Lesoir: Latitude (Gentle Art Of Music)
Netherlands band Lesoir are an interesting act, they bewitched me with their previous record so it's with great anticipation that I delved into the fourth album from Lesoir. They are a band very difficult to pigeonhole classing them as artrock means that they have a very broad palate (no pun intended) to play with, they have the cinematic textures of Anathema, the progressive heaviness of Tool and the fiery attitude of Skunk Anansie or Alanis Morissette. Whereas the previous release Luctor Et Emergo was a rockier record with big heavy riffs, Latitude is a much more artistic, experimental and ambitious, creating beautiful multi layered soundscapes as frontwoman Maartje Meessen along with guitarist/keyboardist Eleen Bartholomeus harmonize beautifully with distinctly empowering lyrical content that deals with climate change, mankind’s role on this planet and the band's friend who survived the Bataclan terror attack.
The music is melancholic but pins it's impact on the existence of hope, for all the bad there will be good you just have to find it. The slow burning Modern Goddess starts with a single piano before the rest of the band come in and with a dynamic drum fill from Bob van Heumen the strings swell and as quickly as it begins it ends. It's the beginning of 13 song journey, the dramatic In The Game follows with chunky riffs from Ingo Jetten's bass, it moves into the dark, uneasy and fidgety Icon which is the first time guitarist Ingo Dassen can let rip. The album progresses with more dense music that really needs to be listened to intently so you can get the full effect, In Their Eyes once again relies on a slow building delivery that explodes at the end with Maartje giving a brilliant, emotive performance.
I mentioned Anathema earlier and the Liverpool band can be heard right the way through the record, they have similar panache and use of musical alchemy to hit you right in the feels, the employment of orchestral elements are measured but let rockers such as Gone And Forgotten have more of an impact for every orchestral epic though they also bring some attitude filled alt rock on Cheap Trade which is followed by the Portishead ambience of Comforting Rain. This fourth album will be hard work for those looking for a quick musical fix but if you think an album needs multiple listens to really appreciate it then Latitude will satisfy your needs, it's fantastic. 9/10
Galactic Cowboys: Long Way Back To The Moon (Mascot Records)
I’d never heard of Galactic Cowboys before but apparently they were a band originally between 1989 and really 2000 with members shedding like skin before that leaving only bassist Monty Colvin and vocalist Ben Huggins by the end. However after a few reunion shows in 2009, the band reformed in 2016 with all of the original members and Long Way Back To The Moon is their long awaited new album, their first since 2000. Galactic Cowboys are apparently a progressive metal band who cite The Beatles and Anthrax as major influences, as this record opens up it’s very easy to see why, all the band contribute to the harmonic backing vocals but it’s at odds to the chunky stomping thrash riffs.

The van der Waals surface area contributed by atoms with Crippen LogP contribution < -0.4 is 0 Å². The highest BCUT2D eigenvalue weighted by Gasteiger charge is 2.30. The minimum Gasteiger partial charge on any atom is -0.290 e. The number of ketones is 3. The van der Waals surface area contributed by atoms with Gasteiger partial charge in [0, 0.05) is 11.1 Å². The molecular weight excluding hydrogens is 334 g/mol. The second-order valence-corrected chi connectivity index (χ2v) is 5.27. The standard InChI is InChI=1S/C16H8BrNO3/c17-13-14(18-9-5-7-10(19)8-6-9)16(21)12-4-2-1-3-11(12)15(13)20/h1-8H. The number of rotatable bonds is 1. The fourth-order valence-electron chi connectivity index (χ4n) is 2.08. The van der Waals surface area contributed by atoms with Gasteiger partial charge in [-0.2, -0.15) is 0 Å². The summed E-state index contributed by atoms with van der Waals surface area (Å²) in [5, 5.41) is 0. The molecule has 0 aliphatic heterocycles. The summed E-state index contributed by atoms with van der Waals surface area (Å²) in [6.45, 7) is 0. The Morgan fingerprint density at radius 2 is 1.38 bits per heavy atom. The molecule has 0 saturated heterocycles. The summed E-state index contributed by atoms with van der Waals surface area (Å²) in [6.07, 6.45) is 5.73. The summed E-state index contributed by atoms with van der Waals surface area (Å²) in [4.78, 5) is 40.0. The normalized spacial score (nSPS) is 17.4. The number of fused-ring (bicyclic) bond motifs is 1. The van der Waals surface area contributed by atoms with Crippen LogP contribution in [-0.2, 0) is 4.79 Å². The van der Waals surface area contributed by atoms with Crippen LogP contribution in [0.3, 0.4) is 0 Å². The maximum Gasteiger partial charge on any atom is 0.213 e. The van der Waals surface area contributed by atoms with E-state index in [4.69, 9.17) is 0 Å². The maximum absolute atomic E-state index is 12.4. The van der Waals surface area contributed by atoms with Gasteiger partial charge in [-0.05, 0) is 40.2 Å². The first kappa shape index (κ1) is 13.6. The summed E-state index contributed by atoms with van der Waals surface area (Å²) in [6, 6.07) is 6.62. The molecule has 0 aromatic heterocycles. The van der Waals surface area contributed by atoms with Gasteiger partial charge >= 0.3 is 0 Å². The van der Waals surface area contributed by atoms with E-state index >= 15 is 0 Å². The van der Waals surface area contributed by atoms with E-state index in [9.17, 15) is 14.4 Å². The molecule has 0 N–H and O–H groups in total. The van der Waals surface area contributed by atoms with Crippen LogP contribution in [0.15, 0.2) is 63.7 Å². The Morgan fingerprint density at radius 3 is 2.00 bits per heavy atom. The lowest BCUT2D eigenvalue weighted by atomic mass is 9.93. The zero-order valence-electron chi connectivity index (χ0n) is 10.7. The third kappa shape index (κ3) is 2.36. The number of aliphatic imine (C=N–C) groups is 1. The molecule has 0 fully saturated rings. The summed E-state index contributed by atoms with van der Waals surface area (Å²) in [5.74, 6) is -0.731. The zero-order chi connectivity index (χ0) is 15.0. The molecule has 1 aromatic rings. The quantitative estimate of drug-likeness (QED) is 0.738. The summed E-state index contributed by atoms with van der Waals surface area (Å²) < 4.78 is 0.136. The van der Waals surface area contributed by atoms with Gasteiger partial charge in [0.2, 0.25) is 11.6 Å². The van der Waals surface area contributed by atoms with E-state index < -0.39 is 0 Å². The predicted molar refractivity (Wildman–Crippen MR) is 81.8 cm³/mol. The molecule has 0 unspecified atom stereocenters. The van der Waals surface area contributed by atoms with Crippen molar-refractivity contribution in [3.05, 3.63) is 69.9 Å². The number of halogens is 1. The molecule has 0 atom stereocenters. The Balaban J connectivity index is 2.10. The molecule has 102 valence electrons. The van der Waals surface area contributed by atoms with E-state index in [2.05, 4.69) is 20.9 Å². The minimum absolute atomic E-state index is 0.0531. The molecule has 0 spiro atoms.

A song such as Drama highlights this very well, however you can also hear the more traditional prog metal of Dream Theater on Amisarewas which builds on Dane Sonnier’s intricate guitars with Alan Doss steadying the pace with his drumming. Now I’m not going to criticise the music on this record it’s clearly the work of talented individuals but much like King’s X (a band who Galactic Cowboys are often compared to) I just can’t get into this record, having listened to it a few times it doesn’t leave me with an impression, it does get better as it progresses, getting proggier later but for the most part I think this is technically proficient but I don’t find it particularly memorable. 6/10
Stalker: Shadow Of The Sword (Napalm Records)
Shadow Of The Sword is the debut album from squealing speed metalllers Stalker who hail from the foreign shores of New Zealand. Speed metal tends to come from either the Nordic countries or Canada so it’s time to hear a band from the Southern hemisphere doing this leather clad machismo. They really ramp up the retro, the production has an 80’s hollowness, the guitar riffs are distorted and too busy playing at a million miles an hour to really give much differentiation, while the vocals are scratchy and go into the high squeak once too often. It’s pretty standard fair and if you’re into retro metal then you’ll lap this up, otherwise you might actually find it a bit annoying. 6/10
King Bison: Snake Head Burial EP (Self Released)
King Bison are what you’d get if Viking Skull got into a bourbon soaked brawl with Motorhead and Pantera, it’s dirty mudslinging metal riffs, piledriving groove and raw vocals galore with songs named Filthy Son Of A Bitch and Demon Tongues & Leather you already know what you’re getting. The four tracks on this EP give you enough of a flavour to want more (hint the flavour is Southern smoked chipotle), it’s all over in flash of heaviness as the Plymouth band batter you from the outset. Snake Head Burial is a mere taster for the band’s bludgeoning heaviness, a full length will need a bit of variation, maybe a couple of cleaner bluesier tunes, to keep the attention the maximum but these four songs do enough to get the blood pumping and your drinking hand active. 7/10